Power of Attorney

What will happen if you lose your mental capacity?

Who will take care of your financial affairs and personal welfare?

You’re fully aware of the need to make a Will but what about a Lasting Power of Attorney?

It’s not much fun thinking about losing your faculties, we know. But think how much worse it will be if it’s not sorted and you or your partner become unable to make decisions and are therefore legally unable to sign documents.

What is a Lasting Power of Attorney?

A Lasting Power of Attorney gives legal authority to a person/people of your choice to make decisions and act on your behalf when you are unable to do so.

There are 2 types of LPA: Health & Welfare and Property & Finances.

Why make a Health & Welfare LPA?

  • Your loved ones (not the local Authorities) will be able to select the best care home for you
  • Your family (not doctors) decide on life sustaining treatment
  • Those closest (not unknown carers) specify your daily routine, dress and diet
  • You define your care and treatment in your LPA while you still can

Why make a Property & Finances LPA?

Your trusted person/people can:

  • Access your bank accounts and pay your bills for you
  • Collect your pension, other benefits and pay for all your essential needs
  • Sell your home to pay for essential care fees

What if I don’t make an LPA?

  • Your family can’t make any decisions about your welfare or finances
  • Loved ones must go through court; a very long and costly process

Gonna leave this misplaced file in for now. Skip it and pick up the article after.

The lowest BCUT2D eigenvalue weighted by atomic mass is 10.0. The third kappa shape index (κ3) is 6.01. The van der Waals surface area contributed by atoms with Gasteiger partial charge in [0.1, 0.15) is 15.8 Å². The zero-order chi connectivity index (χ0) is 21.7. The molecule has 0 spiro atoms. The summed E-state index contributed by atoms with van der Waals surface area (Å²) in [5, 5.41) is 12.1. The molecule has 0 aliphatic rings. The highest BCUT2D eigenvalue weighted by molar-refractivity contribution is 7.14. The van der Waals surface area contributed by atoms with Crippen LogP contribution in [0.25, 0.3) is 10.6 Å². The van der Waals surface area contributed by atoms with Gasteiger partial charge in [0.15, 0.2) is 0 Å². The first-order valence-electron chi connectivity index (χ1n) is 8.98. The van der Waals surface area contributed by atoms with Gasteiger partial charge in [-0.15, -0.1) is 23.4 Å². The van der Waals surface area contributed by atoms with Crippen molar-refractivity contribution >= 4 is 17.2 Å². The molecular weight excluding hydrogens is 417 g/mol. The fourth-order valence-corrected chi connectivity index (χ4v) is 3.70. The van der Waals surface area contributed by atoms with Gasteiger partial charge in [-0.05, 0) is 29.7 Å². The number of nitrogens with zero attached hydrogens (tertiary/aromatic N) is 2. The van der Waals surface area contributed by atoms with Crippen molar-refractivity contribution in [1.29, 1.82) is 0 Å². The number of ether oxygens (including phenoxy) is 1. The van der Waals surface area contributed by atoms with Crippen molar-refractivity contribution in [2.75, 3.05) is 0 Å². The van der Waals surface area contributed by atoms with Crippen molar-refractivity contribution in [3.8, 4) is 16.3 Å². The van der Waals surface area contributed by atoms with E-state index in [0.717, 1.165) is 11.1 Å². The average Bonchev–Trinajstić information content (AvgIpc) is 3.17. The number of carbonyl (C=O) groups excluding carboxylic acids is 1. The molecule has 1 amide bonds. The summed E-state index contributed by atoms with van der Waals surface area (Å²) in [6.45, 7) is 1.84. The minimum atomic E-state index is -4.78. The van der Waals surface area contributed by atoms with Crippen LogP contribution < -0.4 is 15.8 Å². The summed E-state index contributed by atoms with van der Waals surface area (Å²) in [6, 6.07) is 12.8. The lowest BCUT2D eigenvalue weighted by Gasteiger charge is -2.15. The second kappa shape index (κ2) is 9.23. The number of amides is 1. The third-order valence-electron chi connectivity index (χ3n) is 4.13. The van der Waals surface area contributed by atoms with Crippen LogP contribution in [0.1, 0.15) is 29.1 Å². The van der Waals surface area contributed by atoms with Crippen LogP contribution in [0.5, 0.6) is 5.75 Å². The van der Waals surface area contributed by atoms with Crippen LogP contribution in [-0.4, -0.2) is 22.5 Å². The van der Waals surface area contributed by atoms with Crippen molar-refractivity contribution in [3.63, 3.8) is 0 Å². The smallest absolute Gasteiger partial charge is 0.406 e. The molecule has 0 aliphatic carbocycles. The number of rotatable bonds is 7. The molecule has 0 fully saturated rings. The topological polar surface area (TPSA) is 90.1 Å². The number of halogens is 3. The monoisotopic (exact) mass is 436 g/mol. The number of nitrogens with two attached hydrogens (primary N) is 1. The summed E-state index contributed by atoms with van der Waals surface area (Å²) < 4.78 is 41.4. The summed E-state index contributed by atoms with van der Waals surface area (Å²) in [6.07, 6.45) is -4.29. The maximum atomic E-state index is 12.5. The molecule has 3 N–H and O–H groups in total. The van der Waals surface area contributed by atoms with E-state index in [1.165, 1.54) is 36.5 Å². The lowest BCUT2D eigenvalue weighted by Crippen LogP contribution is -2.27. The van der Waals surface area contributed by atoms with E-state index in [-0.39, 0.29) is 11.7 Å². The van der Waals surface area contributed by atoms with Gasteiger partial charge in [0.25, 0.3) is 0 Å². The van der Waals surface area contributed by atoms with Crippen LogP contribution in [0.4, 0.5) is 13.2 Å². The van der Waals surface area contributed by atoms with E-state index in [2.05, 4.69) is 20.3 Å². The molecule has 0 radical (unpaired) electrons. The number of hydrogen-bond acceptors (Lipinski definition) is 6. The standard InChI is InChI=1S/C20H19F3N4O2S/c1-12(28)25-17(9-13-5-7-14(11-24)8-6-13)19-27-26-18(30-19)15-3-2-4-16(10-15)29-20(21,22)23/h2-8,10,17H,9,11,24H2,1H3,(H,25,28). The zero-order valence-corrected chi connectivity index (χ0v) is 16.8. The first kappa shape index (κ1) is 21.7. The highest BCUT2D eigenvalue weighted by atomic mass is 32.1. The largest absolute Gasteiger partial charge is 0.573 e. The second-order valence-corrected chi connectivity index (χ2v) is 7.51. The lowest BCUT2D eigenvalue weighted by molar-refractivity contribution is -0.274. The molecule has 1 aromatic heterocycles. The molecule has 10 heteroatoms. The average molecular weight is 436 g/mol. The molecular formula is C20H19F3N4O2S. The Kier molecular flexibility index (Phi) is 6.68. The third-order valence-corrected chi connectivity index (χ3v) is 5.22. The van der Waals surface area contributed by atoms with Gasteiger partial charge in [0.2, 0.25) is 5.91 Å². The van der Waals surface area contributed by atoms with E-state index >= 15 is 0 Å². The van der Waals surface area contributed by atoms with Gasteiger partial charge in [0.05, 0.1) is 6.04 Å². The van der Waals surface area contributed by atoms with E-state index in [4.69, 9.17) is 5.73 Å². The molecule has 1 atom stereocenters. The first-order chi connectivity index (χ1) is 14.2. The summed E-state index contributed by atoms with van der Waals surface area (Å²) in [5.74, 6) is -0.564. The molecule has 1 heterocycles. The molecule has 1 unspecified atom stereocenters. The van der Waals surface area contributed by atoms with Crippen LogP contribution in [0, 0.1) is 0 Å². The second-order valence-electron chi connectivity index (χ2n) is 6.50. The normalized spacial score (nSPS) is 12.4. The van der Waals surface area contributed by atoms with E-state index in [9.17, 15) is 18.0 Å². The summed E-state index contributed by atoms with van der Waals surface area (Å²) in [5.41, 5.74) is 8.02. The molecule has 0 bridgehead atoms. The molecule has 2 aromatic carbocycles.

• Your family will still have limited power even when passed by court
  • Your partner may be unable to access joint bank accounts
  • Doctors (not your family) will make decisions about life sustaining treatment
  • You may not receive the care you need because your home can’t be sold
  • Increased upset and stress for your loved ones at an already difficult time

When should I make an LPA?

An LPA can only be made while you still have full mental capacity

“There’s no specific age when you should consider making a Power of Attorney. Young people can lose capacity through accidents. But if someone is diagnosed with a condition likely to cause loss of capacity, they may be well advised to think about who they want to make decisions for them when they can no longer do so.” Charity, Age UK

Expert Advice

For the peace of mind that your welfare and finances will be taken care of, without any extra strain, stress or worry for your loved ones, please get in touch on 0800 621 6755.
*Lasting Powers of Attorney are not regulated by the Financial Conduct Authority

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